February 2010, Volume 14, Number 1

Cultural Spotlight

FCLA offers refuge to persecuted writer

Chenjerai Hove

The right to free expression is one our country’s most important and well-guarded civil liberties. Journalists and writers in the U.S. know that they will not be forcibly silenced even if their views are critical of the government. This is not true in many nations around the world.

Zimbabwe native and author-in-residence at MDC’s Florida Center for the Literary Arts, Chenjerai Hove, was threatened with death and burglarized by police intent on owning his computer and manuscripts.

That wasn’t all: He was accused of being a drug dealer when he refused to write works celebrating government achievements, instead writing a play condemning the mass arrests of women whose sole "crime" was walking alone in the street after dark. He also wrote a novel condemning the continuation of a colonial salary structure that appended the pay of any married woman to that of her husband, effectively denying her money.

Hove has been in exile since 2001, most recently in Norway, where he had been awaiting relocation as part of a program administered by International Cities of Refuge Network (ICORN). ICORN is "an association of cities and regions around the world dedicated to the value of Freedom of Expression," according to their Web site. The Florida Center for the Literary Arts joined ICORN in 2009, establishing Miami as a City of Refuge with the support of Miami Dade College and a grant from the John S. and James L. Knight Foundation. Hove, who arrives in Miami later this month, will stay for two years, working on a memoir, teaching at Miami Dade College, participating in community literary events, and continuing the journalism he began in Zimbabwe.

"‘Are you still not in prison?’ people used to ask me in the streets after reading some of my newspaper columns," recounts Hove in his essay, "The Burdens of Creativity in Africa – Reflections." "Zimbabwe has been classed as one of the worst countries for the profession of journalism. Country police called it ‘the crime of practicing journalism.’"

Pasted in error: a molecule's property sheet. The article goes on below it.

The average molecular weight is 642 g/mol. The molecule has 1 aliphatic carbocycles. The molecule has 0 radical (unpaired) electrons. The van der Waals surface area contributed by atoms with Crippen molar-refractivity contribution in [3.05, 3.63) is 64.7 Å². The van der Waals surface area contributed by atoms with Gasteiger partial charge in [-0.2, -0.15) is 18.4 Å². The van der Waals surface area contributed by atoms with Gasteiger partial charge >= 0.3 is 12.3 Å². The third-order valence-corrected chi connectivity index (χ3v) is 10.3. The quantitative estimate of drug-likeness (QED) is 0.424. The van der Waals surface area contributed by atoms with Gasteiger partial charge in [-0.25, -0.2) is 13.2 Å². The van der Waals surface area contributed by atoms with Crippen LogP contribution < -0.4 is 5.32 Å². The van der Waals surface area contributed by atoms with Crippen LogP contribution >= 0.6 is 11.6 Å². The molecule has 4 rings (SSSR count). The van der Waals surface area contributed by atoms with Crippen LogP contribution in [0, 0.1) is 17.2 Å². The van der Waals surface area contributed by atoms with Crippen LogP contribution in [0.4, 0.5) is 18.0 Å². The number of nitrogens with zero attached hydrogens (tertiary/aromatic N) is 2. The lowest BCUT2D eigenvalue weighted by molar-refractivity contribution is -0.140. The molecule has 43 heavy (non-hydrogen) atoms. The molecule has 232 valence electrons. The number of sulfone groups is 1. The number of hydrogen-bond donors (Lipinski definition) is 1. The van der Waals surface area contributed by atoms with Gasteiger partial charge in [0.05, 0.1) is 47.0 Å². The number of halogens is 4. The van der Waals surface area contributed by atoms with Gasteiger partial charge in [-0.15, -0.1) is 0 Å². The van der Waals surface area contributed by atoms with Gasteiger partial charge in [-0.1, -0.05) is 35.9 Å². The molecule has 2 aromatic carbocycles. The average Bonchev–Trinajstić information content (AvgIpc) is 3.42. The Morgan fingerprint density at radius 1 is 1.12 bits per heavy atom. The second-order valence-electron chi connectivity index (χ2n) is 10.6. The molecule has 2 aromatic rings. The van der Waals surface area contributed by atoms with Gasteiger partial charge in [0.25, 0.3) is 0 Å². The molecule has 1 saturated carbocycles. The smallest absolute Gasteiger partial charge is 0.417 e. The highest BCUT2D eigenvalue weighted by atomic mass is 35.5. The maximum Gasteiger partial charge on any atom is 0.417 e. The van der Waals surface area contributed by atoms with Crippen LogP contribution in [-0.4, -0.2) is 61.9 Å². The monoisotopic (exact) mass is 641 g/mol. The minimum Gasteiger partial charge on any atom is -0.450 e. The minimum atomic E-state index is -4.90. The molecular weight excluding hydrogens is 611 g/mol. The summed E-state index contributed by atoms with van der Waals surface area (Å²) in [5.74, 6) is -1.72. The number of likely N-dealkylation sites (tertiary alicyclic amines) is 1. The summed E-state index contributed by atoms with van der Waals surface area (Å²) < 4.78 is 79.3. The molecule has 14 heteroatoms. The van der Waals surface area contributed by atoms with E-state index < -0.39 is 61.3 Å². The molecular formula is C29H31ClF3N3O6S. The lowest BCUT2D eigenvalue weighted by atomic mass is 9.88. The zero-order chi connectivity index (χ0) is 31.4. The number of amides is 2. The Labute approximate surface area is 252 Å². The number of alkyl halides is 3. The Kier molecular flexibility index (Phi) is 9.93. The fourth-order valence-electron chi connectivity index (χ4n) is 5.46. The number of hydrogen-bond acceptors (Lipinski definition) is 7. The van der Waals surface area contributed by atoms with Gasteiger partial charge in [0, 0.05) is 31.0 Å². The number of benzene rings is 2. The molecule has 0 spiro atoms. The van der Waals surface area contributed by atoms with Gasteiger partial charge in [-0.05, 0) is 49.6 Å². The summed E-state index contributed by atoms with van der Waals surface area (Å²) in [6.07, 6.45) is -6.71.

Other countries fare even worse. The International Federation of Journalists (IFJ) has called for more action from governments and the United Nations to protect the media in an effort to prevent the current statistics from repeating. According to the IFJ, 137 journalists and media personnel were killed in 2009, with 113 of those being targeted killings. The Committee to Protect Journalists reported that 136 journalists were jailed last year. Asia, Africa, the Middle East, Central and South America remain the most dangerous places for writers, journalists and reporters to do their work.

The Florida Center’s quest to designate Miami a City of Refuge began during the 2008 Miami Book Fair International. That year, Nobel Prize-winning poet Derek Walcott and novelist Russell Banks, both Cities of Refuge North America board members, helped organize an important event. They brought together ICORN Director Helge Lunde and exiled writers Irakli Kakabadze from the Republic of Georgia and Sarah Mkhonza of Swaziland, for a reading and discussion of the program, its benefits and history.

"We are very proud of the outpouring of support we received from our community, from our local government and from the College and the Knight Foundation in the wake of that evening," said Florida Center for the Literary Arts Director Alina Interián. "Miami has already served as refuge to millions of people from all over the world. It just seemed natural to seek this official designation by becoming part of the Cities of Refuge Network. We welcome Chenjerai with open hearts."

— Staff Report

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